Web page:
Oases are often in the most inhospitable places on Earth — the last place you’d think of going on purpose, the real estate of dreams rather than reality.
Business owners understand the heavy symbolism inherent in the word, and many use “oasis” as part of a company name to make promises.
But for some people and animals, oases are home.
About 75 percent of the Saharan Desert population lives by oases, according to NationalGeographic.
The location of oases has been critically important to trade and transportation routes in desert areas, according to Wikipedia. Caravans must travel via oases so that water and food can be replenished. Political or military control of an oasis often means control of trade on a particular route. For example, the oases of Awjila, Ghadames, and Kufra in modern-day Libya, have at various times been vital to trade in the Sahara Desert.
The Sahara doesn’t have the market on African oases. Check out these stunning African oases that aren’t all in the Sahara.
Sources: NationalGeographic, wiki
Parts of this article by Mark Rausch first appeared in AFKTravel. Dana Sanchez contributed to this report.
Wilderness Safaris’ new Hoanib Skeleton Coast Camp accesses the remote Hoanib Oasis in the Namibian desert.
The vast coastal desert sees about four inches of rain annually. Its unforgiving surf is responsible for centuries of shipwrecks — and the coastline’s forbidding-sounding name. The eco-tourism company Wilderness Safaris established its 11th camp in Namibia, a fly-in-only destination with access to remote Hoanib Oasis in the Kaokoveld Desert. Cost per night at the eight-tent camp starts at $550 per person.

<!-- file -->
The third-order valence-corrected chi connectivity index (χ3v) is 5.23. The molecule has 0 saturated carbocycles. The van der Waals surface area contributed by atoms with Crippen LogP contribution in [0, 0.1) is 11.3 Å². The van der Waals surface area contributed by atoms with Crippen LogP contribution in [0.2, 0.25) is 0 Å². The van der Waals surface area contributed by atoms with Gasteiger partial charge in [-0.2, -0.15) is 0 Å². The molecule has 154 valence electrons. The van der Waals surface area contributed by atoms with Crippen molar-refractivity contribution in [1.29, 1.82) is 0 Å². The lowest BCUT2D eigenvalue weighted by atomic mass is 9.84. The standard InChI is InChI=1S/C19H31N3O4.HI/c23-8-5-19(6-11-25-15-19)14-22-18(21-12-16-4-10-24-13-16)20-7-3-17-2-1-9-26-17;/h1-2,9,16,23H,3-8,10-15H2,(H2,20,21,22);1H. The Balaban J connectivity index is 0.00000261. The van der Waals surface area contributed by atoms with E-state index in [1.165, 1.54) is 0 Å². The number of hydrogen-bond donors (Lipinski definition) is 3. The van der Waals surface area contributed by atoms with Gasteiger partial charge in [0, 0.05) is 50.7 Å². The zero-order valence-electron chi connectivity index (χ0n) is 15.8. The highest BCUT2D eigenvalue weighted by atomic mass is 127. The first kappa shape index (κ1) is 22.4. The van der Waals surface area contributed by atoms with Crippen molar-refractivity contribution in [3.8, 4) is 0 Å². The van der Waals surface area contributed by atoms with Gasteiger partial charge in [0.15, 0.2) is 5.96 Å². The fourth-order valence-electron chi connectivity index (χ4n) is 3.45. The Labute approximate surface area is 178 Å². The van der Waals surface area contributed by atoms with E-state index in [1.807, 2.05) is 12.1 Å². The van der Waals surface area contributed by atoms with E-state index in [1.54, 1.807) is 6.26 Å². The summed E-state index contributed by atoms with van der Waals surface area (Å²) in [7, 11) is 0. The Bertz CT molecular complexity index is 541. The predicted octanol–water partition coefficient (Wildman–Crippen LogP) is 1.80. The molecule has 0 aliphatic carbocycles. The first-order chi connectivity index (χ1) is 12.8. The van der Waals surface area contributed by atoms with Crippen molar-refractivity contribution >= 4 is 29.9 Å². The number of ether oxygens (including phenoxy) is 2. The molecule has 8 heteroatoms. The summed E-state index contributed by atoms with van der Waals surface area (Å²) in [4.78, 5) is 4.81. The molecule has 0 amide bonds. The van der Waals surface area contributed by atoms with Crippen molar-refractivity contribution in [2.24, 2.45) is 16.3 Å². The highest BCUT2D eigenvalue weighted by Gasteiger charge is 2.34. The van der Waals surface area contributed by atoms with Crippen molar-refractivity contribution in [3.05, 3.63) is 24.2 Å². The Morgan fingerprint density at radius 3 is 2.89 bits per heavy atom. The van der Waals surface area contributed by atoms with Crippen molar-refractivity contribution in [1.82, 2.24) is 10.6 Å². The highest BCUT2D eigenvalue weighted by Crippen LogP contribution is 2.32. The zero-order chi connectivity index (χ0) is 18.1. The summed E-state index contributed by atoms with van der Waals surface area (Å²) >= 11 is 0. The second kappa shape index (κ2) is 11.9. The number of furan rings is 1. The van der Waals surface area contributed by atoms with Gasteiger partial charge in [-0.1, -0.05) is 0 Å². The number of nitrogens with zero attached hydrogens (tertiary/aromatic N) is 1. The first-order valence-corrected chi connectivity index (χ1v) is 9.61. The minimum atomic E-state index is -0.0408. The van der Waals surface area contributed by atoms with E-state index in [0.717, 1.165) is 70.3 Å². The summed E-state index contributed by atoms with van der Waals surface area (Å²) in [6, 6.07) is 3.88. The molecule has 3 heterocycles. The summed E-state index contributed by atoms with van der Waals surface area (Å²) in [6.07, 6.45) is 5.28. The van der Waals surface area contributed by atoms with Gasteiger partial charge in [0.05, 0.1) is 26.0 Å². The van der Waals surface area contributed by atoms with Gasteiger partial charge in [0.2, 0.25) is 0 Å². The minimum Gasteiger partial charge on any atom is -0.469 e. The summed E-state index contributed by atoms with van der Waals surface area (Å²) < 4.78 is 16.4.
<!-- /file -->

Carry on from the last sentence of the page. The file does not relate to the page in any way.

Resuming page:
The oasis on the Hoanib River — which is usually a river of sand — supports wildlife including oryx, elephants, zebras, giraffes, and hyenas, according to the RobbReport.
Sources: RobbReport, ExpertAfrica
Timia is a small town of about 14,000 people in Central Niger living near an oasis at an altitude of 1100 meters (3609 feet) in the Aïr Mountains. The mountains are part of the West Saharan mountain woodlands eco-region. In most Saharan regions of Niger, there are few fruit trees except near the banks of Timia, where palm, date, and citrus grow.
In the Targa Valley in Southwestern Libya’s Saharan region is the oasis city of Ubari, capital of the Wadi al Hayaa district. The water of the oasis is salty like the Dead Sea, but it supports life, and is surrounded by date palms and tall grasses.
Located in the Ziz Valley of the Sahara Desert, Tafilalet is the largest oasis in Morocco, up to 30 miles long and encompassing the villages of Erfoud, Arab Sebbah du Ziz, Seffalat, and Jouf. Dates from the palm trees along the banks are a major source of export revenue for Morocco.
In the Sabha municipality of the Libyan Sahara is a large oasis that was once the site of a Bedouin settlement, Now only its ruins remain. The water is salty, but tourists swim in it and camp along the banks.
Chebika Oasis is in Western Tunisia at the foot of the Djebel el Negueb mountain. In olden days, it was a Roman outpost, and later a refuge for the Berber people. Because of its constant exposure to the sun, it is also called Qasr el-Shams, or Castle of the Sun.
In the foothills of the Atlas Mountains is the village of Tinerhir, and there are two desert oases nearby. One is Todra to the north, and the other to the east is Tinerhir.
A protected UNESCO World Heritage site in Northern Algeria, the town of Ghardaia offers some of the most beautiful and extraordinary examples of medieval Arabic architecture. The oasis of M’zab is dotted with palm groves, and here, the oasian way of life still exists.
Despite its desolate appearance, Namibia’s Sossusvlei Desert teems with wildlife, including onyx, antelope, springbok, zebras, kudu, baboons, and giraffes, according to the RobbReport.
The remote luxury resort, &Beyond Sossusvlei Desert Lodge, is part of Namibia’s private 445,000-acre NamibRand Nature Reserve.
Silence, tranquility and romantic luxury don’t come cheap. Yes, you’ll get the intimate picnics in the desert and check out parched animals drinking at a serene desert oasis, but it will cost you from 5250 rand ($442.95 USD) per person per night.